As a friend pointed out the other day, what can one say about a society that gets consumed by either Malik Mumtaz Hussain Qadri, the assassin of Salmaan Taseer, or by Veena Malik, the talented but tainted movie and television actress? Both are abhorrent and are examples of absurd extremes. To make matters worse, our reactions to both of these personalities and their actions also exhibits moral bankruptcy and bigotry.
Veena Malik did not go to participate in “Bigg Boss 4” as a representative of Pakistan. That is a fact. Whatever she did, and no matter how undignified or vulgar her behaviour was, she did it on her own, individual capacity. She herself acknowledges that she went there as an entertainer. She is a person who is already dogged by controversies and scandals. Expecting her not to cause a ruckus is rather naive and foolish and is akin to expecting the nature of the proverbial beast, so to speak, to change.
So national honour should not be sullied and those who think that it has been trampled upon are only making fools of themselves. But then, context is important. Ms Malik does owe her identity to Pakistan and, more so, to the country’s abysmally bad film industry. Did she expect that the show she was on would be viewed in a vacuum and that some people in Pakistan wouldn’t judge her behaviour through a prism of nationalistic fervour?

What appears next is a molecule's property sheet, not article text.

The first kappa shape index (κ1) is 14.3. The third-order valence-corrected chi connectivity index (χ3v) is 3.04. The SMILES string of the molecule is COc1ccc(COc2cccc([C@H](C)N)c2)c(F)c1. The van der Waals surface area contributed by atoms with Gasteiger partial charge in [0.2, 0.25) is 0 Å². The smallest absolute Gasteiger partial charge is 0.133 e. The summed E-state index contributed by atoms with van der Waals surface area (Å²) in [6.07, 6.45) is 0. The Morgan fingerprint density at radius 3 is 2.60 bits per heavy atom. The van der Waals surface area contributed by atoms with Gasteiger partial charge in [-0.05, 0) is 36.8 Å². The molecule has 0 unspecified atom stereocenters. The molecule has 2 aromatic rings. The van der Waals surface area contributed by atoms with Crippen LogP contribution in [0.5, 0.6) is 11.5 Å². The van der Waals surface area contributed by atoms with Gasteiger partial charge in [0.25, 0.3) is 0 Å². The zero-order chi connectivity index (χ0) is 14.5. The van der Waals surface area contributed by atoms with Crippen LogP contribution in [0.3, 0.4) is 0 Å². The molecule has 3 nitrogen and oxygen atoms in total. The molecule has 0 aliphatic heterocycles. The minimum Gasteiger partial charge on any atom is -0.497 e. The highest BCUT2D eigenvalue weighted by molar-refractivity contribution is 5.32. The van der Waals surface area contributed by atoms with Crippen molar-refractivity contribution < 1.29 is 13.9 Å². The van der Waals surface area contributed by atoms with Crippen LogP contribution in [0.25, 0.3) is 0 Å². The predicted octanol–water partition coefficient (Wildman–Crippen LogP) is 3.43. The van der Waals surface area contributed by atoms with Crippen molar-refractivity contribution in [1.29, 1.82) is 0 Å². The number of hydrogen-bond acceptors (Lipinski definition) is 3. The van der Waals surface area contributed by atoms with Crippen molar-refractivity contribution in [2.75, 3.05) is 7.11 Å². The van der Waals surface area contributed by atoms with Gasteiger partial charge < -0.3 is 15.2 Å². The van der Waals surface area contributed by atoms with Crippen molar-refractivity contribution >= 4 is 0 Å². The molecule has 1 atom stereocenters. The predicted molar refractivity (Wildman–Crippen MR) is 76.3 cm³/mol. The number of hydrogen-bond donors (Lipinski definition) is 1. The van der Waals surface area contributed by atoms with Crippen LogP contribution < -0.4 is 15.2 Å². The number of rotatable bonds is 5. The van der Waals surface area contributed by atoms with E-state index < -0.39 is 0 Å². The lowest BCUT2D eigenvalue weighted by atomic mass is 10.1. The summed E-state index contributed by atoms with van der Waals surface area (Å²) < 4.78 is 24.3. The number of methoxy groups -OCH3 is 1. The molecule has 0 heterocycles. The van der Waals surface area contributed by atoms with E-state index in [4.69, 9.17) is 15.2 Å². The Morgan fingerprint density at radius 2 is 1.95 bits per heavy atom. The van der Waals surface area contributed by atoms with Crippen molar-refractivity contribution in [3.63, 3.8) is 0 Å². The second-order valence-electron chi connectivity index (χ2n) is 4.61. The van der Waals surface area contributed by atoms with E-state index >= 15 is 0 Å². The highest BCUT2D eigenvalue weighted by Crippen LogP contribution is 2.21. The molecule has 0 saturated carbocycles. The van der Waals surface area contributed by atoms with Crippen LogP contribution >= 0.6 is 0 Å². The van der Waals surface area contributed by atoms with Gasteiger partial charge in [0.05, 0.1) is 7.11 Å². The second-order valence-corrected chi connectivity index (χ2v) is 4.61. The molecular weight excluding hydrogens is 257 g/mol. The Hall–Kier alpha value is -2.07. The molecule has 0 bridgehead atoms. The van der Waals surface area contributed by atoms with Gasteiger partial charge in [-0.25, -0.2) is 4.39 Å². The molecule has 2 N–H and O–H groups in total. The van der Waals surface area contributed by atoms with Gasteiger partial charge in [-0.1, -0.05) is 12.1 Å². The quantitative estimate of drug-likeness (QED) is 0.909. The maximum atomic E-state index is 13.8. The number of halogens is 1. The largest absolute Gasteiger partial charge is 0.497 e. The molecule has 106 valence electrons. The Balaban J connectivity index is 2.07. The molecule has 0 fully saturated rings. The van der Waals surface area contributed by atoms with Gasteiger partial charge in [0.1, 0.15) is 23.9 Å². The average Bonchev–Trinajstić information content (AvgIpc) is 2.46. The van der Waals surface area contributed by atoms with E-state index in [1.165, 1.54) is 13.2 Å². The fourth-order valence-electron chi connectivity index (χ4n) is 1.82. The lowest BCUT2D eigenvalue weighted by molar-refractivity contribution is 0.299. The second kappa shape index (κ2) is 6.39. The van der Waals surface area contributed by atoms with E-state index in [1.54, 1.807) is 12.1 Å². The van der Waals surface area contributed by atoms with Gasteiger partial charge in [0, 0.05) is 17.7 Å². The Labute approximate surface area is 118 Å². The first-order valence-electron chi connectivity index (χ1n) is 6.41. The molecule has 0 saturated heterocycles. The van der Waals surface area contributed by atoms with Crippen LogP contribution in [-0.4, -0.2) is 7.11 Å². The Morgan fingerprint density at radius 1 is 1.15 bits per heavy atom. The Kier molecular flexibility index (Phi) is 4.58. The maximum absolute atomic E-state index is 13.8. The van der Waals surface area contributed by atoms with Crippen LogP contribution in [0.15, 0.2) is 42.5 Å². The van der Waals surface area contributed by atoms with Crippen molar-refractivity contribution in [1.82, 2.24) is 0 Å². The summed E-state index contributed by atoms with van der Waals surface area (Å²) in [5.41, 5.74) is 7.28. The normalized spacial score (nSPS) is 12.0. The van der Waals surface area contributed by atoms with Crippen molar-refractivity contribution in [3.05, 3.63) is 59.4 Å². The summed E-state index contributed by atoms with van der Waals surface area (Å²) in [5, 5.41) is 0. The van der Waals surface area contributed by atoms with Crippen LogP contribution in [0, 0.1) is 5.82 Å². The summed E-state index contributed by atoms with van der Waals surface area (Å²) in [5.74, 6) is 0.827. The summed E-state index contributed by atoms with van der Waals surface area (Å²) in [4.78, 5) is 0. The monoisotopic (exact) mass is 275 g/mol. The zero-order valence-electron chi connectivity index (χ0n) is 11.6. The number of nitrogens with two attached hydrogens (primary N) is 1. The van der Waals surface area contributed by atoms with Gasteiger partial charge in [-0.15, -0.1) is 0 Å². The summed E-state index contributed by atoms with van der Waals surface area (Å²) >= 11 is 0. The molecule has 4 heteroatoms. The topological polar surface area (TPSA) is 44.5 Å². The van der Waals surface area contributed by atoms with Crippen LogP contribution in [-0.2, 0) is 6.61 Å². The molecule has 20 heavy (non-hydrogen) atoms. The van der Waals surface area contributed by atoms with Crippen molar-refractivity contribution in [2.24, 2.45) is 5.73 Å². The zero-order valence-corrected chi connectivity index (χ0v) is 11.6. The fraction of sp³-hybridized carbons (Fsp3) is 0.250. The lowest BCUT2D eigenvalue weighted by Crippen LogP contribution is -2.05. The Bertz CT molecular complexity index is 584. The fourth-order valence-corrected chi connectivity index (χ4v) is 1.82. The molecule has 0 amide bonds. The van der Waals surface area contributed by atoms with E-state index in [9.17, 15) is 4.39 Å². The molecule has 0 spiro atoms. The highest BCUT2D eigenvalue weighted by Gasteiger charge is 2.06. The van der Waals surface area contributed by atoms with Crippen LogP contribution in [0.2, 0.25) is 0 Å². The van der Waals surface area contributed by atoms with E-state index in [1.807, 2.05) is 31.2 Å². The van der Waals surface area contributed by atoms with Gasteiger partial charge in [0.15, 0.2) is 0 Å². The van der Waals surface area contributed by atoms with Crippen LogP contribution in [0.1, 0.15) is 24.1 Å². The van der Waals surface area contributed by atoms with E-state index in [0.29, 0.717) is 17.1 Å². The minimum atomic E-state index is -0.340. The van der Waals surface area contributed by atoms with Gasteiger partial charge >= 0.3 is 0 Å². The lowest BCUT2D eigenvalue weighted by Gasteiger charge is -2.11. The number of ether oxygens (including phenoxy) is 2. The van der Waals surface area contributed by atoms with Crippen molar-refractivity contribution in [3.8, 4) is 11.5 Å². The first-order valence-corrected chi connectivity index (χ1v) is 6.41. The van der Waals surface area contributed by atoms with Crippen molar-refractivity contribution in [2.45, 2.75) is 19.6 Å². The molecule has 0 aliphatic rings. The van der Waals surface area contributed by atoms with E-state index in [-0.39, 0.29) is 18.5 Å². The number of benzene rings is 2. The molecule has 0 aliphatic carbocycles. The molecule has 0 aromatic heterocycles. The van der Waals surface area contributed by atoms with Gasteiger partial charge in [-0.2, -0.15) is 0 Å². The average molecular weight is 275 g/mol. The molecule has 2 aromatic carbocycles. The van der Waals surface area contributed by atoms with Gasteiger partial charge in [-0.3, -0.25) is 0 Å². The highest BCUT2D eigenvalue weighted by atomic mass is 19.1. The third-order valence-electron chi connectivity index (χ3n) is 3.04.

But what I find more interesting is that for the sake of the show, and in self-defence, she is now throwing mud at an already very-stained Pakistani film industry. Her tirade against Syed Noor and Kamran Shahid in January 23’s episode of “Frontline” on Express News made interesting television but was very self-serving and misleading as well.
Similarly, one cannot fault or stop people — who are, by and large, offended by the way she conducted herself on “Bigg Boss” — for speaking out against her. After all, whenever something comes in the public domain, it does become a subject of public discussion. Tongues will wag. Fingers will be pointed. Conclusions will be drawn.
But mostly, whenever such a stirring does take place here, it becomes more a reflection of the double standards and hypocrisy of our society than anything else. As for Veena Malik’s critics, one needs to ask them how they would explain the massive demand for — and hence widespread acceptance of — Indian movies in every nook and corner of Pakistan. If going to India and appearing in a film or a reality TV show is deemed objectionable, then so should be the import and screening of Indian movies and dramas.
Pakistani actress Meera received pretty much the same kind of treatment when she appeared in a Mahesh Bhatt-directed film some years back. Why, then, blame Veena of wanting to become an object of desire, when songs like “Sheila ki Jawani” and “Munni Badnam Hui” have a massive following here? These tunes are hummed by all and sundry and some of our politicians use them to convey their points! Why, then, blame Veena Malik for exhibiting her ‘jawani’ and wanting (and perhaps glowing in) the ‘badnami’?
She has made a good point in that she has questioned the doublespeak and double standards of moralists and reactionaries on this side of the border. But for that, should she have a carte blanche to do whatever she wants to do?
Published in The Express Tribune, January 26th, 2011.
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